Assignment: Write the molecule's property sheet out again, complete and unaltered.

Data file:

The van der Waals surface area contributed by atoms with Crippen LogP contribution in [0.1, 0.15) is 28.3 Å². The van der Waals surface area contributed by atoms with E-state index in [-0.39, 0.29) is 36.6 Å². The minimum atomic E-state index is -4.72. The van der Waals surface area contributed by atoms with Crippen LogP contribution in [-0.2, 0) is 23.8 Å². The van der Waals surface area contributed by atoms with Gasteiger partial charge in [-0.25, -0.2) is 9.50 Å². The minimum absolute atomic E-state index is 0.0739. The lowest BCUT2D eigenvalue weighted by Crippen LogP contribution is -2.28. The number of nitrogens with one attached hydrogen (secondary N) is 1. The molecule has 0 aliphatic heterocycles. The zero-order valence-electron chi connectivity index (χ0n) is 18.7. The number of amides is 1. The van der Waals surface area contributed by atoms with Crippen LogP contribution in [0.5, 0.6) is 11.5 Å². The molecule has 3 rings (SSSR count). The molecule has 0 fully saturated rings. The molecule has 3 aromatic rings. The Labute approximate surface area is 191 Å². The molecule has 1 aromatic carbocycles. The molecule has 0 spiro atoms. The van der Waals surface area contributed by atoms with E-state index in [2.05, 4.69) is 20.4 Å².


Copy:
The van der Waals surface area contributed by atoms with Crippen LogP contribution in [0.1, 0.15) is 28.3 Å². The van der Waals surface area contributed by atoms with E-state index in [-0.39, 0.29) is 36.6 Å². The minimum atomic E-state index is -4.72. The van der Waals surface area contributed by atoms with Crippen LogP contribution in [-0.2, 0) is 23.8 Å². The van der Waals surface area contributed by atoms with Gasteiger partial charge in [-0.25, -0.2) is 9.50 Å². The minimum absolute atomic E-state index is 0.0739. The lowest BCUT2D eigenvalue weighted by Crippen LogP contribution is -2.28. The number of nitrogens with one attached hydrogen (secondary N) is 1. The molecule has 0 aliphatic heterocycles. The zero-order valence-electron chi connectivity index (χ0n) is 18.7. The number of amides is 1. The van der Waals surface area contributed by atoms with Crippen LogP contribution in [0.5, 0.6) is 11.5 Å². The molecule has 3 rings (SSSR count). The molecule has 0 fully saturated rings. The molecule has 3 aromatic rings. The Labute approximate surface area is 191 Å². The molecule has 1 aromatic carbocycles. The molecule has 0 spiro atoms. The van der Waals surface area contributed by atoms with E-state index in [2.05, 4.69) is 20.4 Å².